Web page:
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National Theater

Architecture - Basse-Terre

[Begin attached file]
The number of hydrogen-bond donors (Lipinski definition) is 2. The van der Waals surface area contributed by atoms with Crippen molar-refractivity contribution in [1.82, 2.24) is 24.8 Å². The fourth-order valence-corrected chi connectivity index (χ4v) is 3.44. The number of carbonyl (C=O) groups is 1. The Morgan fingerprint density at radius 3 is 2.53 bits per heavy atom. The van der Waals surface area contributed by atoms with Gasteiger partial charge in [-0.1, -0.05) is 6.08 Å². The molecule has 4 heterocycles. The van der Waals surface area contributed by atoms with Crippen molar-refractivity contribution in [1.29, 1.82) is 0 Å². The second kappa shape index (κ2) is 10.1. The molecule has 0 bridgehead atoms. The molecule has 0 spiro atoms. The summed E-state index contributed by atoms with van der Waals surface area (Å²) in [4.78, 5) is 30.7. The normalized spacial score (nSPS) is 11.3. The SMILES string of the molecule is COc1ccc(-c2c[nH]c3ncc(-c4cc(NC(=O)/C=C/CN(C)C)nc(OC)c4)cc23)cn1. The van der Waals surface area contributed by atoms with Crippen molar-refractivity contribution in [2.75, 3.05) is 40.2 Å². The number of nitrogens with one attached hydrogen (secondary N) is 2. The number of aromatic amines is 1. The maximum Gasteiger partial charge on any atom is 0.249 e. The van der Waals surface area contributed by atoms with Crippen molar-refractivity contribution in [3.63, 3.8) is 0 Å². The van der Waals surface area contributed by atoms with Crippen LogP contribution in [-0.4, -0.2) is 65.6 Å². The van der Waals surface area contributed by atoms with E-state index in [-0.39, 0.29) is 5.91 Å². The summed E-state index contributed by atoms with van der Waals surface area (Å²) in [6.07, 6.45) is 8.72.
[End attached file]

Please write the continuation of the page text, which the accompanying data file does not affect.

Artchipel, Guadeloupe’s National Theater and cultural facility, was created in 1996 by the national government and Conseil Général. Designed by Guadeloupe architect Alain Nicolas, it takes up a portion of the surface and underground area of Pichon Square. The building’s architecture evokes Soufrière Volcano and the Caribbean Sea, which dominate the landscape around the city of Basse-Terre. Artchipel holds plays, concerts, and other live performances in four spectator halls. Salle Anacoa, which takes its name from the Taïno Indian queen, is the main performance hall, seating up to 500 spectators. The more intimate Salle Jenny Alpha (named for the French singer and actress of that name, born April 22, 1910, in Fort-de-France, died on September 8, 2010, in Paris) is designed for smaller performances that bring audiences and performers into close proximity, and is also used for exhibitions. Originally a 100-seat lecture hall, Cabaret Sonny Rupaire, named for the Guadeloupe native and militant poet who actively promoted the local creole language, hosts small events and cabaret nights. Finally, Adolphe Catan Gallery, named for the famous Basse-Terre photographer (1899-1979), is mainly used for photographic exhibitions and serves as the theater bookstore on performance nights.

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